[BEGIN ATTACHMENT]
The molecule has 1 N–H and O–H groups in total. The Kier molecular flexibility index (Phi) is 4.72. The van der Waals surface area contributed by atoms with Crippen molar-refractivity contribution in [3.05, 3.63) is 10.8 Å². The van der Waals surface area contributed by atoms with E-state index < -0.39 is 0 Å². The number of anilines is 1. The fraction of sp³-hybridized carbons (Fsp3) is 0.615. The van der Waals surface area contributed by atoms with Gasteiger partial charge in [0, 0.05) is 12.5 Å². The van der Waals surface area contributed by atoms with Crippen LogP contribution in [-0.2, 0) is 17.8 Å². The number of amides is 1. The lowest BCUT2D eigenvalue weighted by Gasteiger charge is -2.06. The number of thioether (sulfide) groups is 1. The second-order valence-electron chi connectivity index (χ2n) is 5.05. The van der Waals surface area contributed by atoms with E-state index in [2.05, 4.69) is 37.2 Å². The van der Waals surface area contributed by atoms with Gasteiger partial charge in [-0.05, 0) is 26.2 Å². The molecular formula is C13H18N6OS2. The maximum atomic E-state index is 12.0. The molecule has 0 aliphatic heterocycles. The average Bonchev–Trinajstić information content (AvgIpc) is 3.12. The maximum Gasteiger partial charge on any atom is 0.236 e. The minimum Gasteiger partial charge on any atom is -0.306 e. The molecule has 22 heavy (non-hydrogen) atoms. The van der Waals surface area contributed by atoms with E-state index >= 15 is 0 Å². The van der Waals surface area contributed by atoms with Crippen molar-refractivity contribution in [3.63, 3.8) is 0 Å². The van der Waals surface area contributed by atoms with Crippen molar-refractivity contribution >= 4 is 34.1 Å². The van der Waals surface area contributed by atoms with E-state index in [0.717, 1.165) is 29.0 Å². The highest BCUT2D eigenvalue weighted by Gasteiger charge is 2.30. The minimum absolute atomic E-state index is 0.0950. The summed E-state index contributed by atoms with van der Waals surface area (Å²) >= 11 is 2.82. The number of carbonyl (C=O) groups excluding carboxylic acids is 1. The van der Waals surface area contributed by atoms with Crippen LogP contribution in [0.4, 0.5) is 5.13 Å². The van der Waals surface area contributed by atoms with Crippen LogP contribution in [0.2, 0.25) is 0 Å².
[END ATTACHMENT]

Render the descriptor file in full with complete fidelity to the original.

The molecule has 1 N–H and O–H groups in total. The Kier molecular flexibility index (Phi) is 4.72. The van der Waals surface area contributed by atoms with Crippen molar-refractivity contribution in [3.05, 3.63) is 10.8 Å². The van der Waals surface area contributed by atoms with E-state index < -0.39 is 0 Å². The number of anilines is 1. The fraction of sp³-hybridized carbons (Fsp3) is 0.615. The van der Waals surface area contributed by atoms with Gasteiger partial charge in [0, 0.05) is 12.5 Å². The van der Waals surface area contributed by atoms with Crippen LogP contribution in [-0.2, 0) is 17.8 Å². The number of amides is 1. The lowest BCUT2D eigenvalue weighted by Gasteiger charge is -2.06. The number of thioether (sulfide) groups is 1. The second-order valence-electron chi connectivity index (χ2n) is 5.05. The van der Waals surface area contributed by atoms with E-state index in [2.05, 4.69) is 37.2 Å². The van der Waals surface area contributed by atoms with Gasteiger partial charge in [-0.05, 0) is 26.2 Å². The molecular formula is C13H18N6OS2. The maximum atomic E-state index is 12.0. The molecule has 0 aliphatic heterocycles. The average Bonchev–Trinajstić information content (AvgIpc) is 3.12. The maximum Gasteiger partial charge on any atom is 0.236 e. The minimum Gasteiger partial charge on any atom is -0.306 e. The molecule has 22 heavy (non-hydrogen) atoms. The van der Waals surface area contributed by atoms with E-state index >= 15 is 0 Å². The van der Waals surface area contributed by atoms with Crippen molar-refractivity contribution in [3.63, 3.8) is 0 Å². The van der Waals surface area contributed by atoms with Crippen molar-refractivity contribution >= 4 is 34.1 Å². The van der Waals surface area contributed by atoms with E-state index in [0.717, 1.165) is 29.0 Å². The highest BCUT2D eigenvalue weighted by Gasteiger charge is 2.30. The minimum absolute atomic E-state index is 0.0950. The summed E-state index contributed by atoms with van der Waals surface area (Å²) >= 11 is 2.82. The number of carbonyl (C=O) groups excluding carboxylic acids is 1. The van der Waals surface area contributed by atoms with Crippen LogP contribution in [0.4, 0.5) is 5.13 Å². The van der Waals surface area contributed by atoms with Crippen LogP contribution in [0.2, 0.25) is 0 Å².